Development & Poverty

Requiems of the past: the lingering effects of American military actions in Southeast Asia

By Carl Taylor, B.A. program alumnus.

Insight from Southeast Asia.

When you travel, each city is a requiem of the past and present. In three months, I made my way from […]

February 7th, 2014|Categories: Southeast Asia|Tags: , , , |

Oxford: Home of lost causes or progressive ideas?

By Rebekah Kennel, B.A. program student.

Insight from Oxford, England.

I’ve been in the UK nearly three months now. I’ve settled in the city of Oxford where the dreaming spires exude the city’s haunting beauty, ancient intellectualism, and sacred atmosphere. It’s easy to think in these nostalgic narratives, Oxford is so beautiful. Though, reviews in the past have been mixed. Here are a couple opinions I find rather concerning:
“Home of lost causes, and forsaken beliefs, and unpopular names, and impossible loyalties!” – Matthew Arnold
“The real Oxford is a close corporation of jolly, untidy, lazy, good-for-nothing humorous old men, who have been electing their own successors ever since the world began and who intend to go on with it.” – C.S. Lewis
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November 6th, 2012|Categories: Europe|Tags: , , , |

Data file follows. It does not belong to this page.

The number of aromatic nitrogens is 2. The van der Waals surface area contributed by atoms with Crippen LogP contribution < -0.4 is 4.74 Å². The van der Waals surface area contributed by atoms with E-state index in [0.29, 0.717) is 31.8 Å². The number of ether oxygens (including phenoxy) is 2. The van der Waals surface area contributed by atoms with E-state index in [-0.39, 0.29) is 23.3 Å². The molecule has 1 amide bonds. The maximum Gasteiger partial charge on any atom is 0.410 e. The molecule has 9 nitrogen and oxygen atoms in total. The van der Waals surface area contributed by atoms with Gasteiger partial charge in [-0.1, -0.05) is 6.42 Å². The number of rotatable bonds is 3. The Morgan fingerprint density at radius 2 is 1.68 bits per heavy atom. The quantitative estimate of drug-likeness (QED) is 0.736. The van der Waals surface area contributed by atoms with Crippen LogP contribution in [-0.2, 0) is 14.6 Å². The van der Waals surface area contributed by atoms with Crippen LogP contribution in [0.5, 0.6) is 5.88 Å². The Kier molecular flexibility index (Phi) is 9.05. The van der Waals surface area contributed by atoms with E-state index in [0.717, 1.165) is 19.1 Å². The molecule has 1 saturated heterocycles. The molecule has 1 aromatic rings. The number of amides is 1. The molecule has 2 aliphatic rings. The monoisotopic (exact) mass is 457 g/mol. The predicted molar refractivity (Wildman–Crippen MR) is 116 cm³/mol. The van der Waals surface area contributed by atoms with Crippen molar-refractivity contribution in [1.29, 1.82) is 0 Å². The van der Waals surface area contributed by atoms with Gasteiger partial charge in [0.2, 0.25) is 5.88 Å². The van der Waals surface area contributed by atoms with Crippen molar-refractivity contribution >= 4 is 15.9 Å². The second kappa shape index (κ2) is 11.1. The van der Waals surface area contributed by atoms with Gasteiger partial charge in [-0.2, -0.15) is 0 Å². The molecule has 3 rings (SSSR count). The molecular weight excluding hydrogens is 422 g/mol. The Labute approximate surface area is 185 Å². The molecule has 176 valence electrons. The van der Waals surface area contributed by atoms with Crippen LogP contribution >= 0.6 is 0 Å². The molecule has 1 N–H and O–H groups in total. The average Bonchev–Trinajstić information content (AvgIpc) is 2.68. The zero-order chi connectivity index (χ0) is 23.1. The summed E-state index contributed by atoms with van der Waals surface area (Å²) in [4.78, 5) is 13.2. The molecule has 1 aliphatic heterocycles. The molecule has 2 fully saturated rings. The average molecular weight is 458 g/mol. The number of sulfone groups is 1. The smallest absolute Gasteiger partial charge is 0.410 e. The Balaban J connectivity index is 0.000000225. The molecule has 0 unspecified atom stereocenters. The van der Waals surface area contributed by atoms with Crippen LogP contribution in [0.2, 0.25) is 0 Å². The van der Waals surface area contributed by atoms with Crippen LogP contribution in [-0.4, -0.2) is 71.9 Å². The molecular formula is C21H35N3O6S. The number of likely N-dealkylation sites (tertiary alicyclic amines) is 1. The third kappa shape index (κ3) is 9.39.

Desarrollo a La Chilena, Quilpué

By Julian Fellerman, B.A. program alumnus.

Insight from Quilpué, Chile.

As the product of the Jackson School, which encourages its students to be “global citizens” and “critical thinkers” regarding issues on the world agenda, I have not been able to help but analyze my surroundings here in Chile with a corresponding mindset. Past academic courses touching on the familiar themes of economic growth, development, industrialization, protecting indigenous rights, among others, have all subtlety influenced the way I view my surroundings here in Chile. The main impetus to writing this piece was the desire to understand “development” from a variety of angles and viewpoints. Along these lines, by way of my current position teaching English in Chile, living with a host-family, casually conversing with people in my town regarding the quotidian matters impacting the lives of ordinary, every-day people, I have been afforded the unique opportunity to gain an on-the-ground perspective of development to contrast with my previous assumptions, the majority of which have been fostered through reading numerous articles and books on the subject.

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October 5th, 2012|Categories: South America|Tags: , , , |

The City of Lights No More, Karachi

By Nabeeha Chaudhary, M.A. student.

Insight from Karachi, Pakistan.